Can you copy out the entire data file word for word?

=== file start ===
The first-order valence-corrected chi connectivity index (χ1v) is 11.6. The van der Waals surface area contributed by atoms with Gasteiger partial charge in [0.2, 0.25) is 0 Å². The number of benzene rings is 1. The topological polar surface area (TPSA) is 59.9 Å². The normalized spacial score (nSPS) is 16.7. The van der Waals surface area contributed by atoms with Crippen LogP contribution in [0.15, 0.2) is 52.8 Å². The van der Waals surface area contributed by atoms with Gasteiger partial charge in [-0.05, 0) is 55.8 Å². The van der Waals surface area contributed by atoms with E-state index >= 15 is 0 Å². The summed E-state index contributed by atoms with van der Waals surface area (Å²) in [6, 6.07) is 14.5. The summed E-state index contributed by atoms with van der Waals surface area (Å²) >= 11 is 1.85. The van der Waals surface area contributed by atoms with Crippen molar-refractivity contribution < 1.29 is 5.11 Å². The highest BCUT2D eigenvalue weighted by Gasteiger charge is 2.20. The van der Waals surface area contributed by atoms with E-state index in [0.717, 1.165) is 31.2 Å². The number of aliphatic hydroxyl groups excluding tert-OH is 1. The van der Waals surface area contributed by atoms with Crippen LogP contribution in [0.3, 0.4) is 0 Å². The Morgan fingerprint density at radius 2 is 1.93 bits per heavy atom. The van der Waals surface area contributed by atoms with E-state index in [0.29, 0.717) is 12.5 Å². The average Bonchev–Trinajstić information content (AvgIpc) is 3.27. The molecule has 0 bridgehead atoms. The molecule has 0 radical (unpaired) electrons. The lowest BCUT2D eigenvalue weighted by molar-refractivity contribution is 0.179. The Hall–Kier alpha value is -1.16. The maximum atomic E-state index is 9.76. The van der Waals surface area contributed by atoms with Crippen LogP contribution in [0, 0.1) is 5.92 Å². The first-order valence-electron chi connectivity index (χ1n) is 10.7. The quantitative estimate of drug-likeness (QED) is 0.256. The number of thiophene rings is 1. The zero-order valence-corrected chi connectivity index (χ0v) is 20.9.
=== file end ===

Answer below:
The first-order valence-corrected chi connectivity index (χ1v) is 11.6. The van der Waals surface area contributed by atoms with Gasteiger partial charge in [0.2, 0.25) is 0 Å². The number of benzene rings is 1. The topological polar surface area (TPSA) is 59.9 Å². The normalized spacial score (nSPS) is 16.7. The van der Waals surface area contributed by atoms with Crippen LogP contribution in [0.15, 0.2) is 52.8 Å². The van der Waals surface area contributed by atoms with Gasteiger partial charge in [-0.05, 0) is 55.8 Å². The van der Waals surface area contributed by atoms with E-state index >= 15 is 0 Å². The summed E-state index contributed by atoms with van der Waals surface area (Å²) in [6, 6.07) is 14.5. The summed E-state index contributed by atoms with van der Waals surface area (Å²) >= 11 is 1.85. The van der Waals surface area contributed by atoms with Crippen molar-refractivity contribution < 1.29 is 5.11 Å². The highest BCUT2D eigenvalue weighted by Gasteiger charge is 2.20. The van der Waals surface area contributed by atoms with E-state index in [0.717, 1.165) is 31.2 Å². The number of aliphatic hydroxyl groups excluding tert-OH is 1. The van der Waals surface area contributed by atoms with Crippen LogP contribution in [0.3, 0.4) is 0 Å². The Morgan fingerprint density at radius 2 is 1.93 bits per heavy atom. The van der Waals surface area contributed by atoms with E-state index in [0.29, 0.717) is 12.5 Å². The average Bonchev–Trinajstić information content (AvgIpc) is 3.27. The molecule has 0 bridgehead atoms. The molecule has 0 radical (unpaired) electrons. The lowest BCUT2D eigenvalue weighted by molar-refractivity contribution is 0.179. The Hall–Kier alpha value is -1.16. The maximum atomic E-state index is 9.76. The van der Waals surface area contributed by atoms with Crippen LogP contribution in [0, 0.1) is 5.92 Å². The first-order valence-electron chi connectivity index (χ1n) is 10.7. The quantitative estimate of drug-likeness (QED) is 0.256. The number of thiophene rings is 1. The zero-order valence-corrected chi connectivity index (χ0v) is 20.9.